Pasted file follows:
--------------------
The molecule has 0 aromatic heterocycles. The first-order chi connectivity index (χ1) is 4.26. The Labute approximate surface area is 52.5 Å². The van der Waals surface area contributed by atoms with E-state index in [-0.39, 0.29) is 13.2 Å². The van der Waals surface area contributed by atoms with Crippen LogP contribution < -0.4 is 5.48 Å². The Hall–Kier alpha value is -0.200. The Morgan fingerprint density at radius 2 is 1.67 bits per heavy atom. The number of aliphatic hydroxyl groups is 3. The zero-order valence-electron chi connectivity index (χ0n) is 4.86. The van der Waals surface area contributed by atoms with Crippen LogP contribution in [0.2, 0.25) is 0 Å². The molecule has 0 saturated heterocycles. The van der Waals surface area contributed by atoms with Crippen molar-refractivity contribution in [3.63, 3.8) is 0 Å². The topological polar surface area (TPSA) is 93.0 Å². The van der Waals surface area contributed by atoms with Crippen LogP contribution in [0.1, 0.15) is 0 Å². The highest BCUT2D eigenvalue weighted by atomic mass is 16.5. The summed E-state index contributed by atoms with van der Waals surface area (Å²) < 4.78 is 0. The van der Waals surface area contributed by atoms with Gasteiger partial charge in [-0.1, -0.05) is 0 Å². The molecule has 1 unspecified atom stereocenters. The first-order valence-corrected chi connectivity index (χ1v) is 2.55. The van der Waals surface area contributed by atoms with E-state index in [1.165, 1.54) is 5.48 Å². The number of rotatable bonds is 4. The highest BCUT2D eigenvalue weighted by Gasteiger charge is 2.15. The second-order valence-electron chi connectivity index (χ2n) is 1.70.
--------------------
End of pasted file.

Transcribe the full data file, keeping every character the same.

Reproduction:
The molecule has 0 aromatic heterocycles. The first-order chi connectivity index (χ1) is 4.26. The Labute approximate surface area is 52.5 Å². The van der Waals surface area contributed by atoms with E-state index in [-0.39, 0.29) is 13.2 Å². The van der Waals surface area contributed by atoms with Crippen LogP contribution < -0.4 is 5.48 Å². The Hall–Kier alpha value is -0.200. The Morgan fingerprint density at radius 2 is 1.67 bits per heavy atom. The number of aliphatic hydroxyl groups is 3. The zero-order valence-electron chi connectivity index (χ0n) is 4.86. The van der Waals surface area contributed by atoms with Crippen LogP contribution in [0.2, 0.25) is 0 Å². The molecule has 0 saturated heterocycles. The van der Waals surface area contributed by atoms with Crippen molar-refractivity contribution in [3.63, 3.8) is 0 Å². The topological polar surface area (TPSA) is 93.0 Å². The van der Waals surface area contributed by atoms with Crippen LogP contribution in [0.1, 0.15) is 0 Å². The highest BCUT2D eigenvalue weighted by atomic mass is 16.5. The summed E-state index contributed by atoms with van der Waals surface area (Å²) < 4.78 is 0. The van der Waals surface area contributed by atoms with Gasteiger partial charge in [-0.1, -0.05) is 0 Å². The molecule has 1 unspecified atom stereocenters. The first-order valence-corrected chi connectivity index (χ1v) is 2.55. The van der Waals surface area contributed by atoms with E-state index in [1.165, 1.54) is 5.48 Å². The number of rotatable bonds is 4. The highest BCUT2D eigenvalue weighted by Gasteiger charge is 2.15. The second-order valence-electron chi connectivity index (χ2n) is 1.70.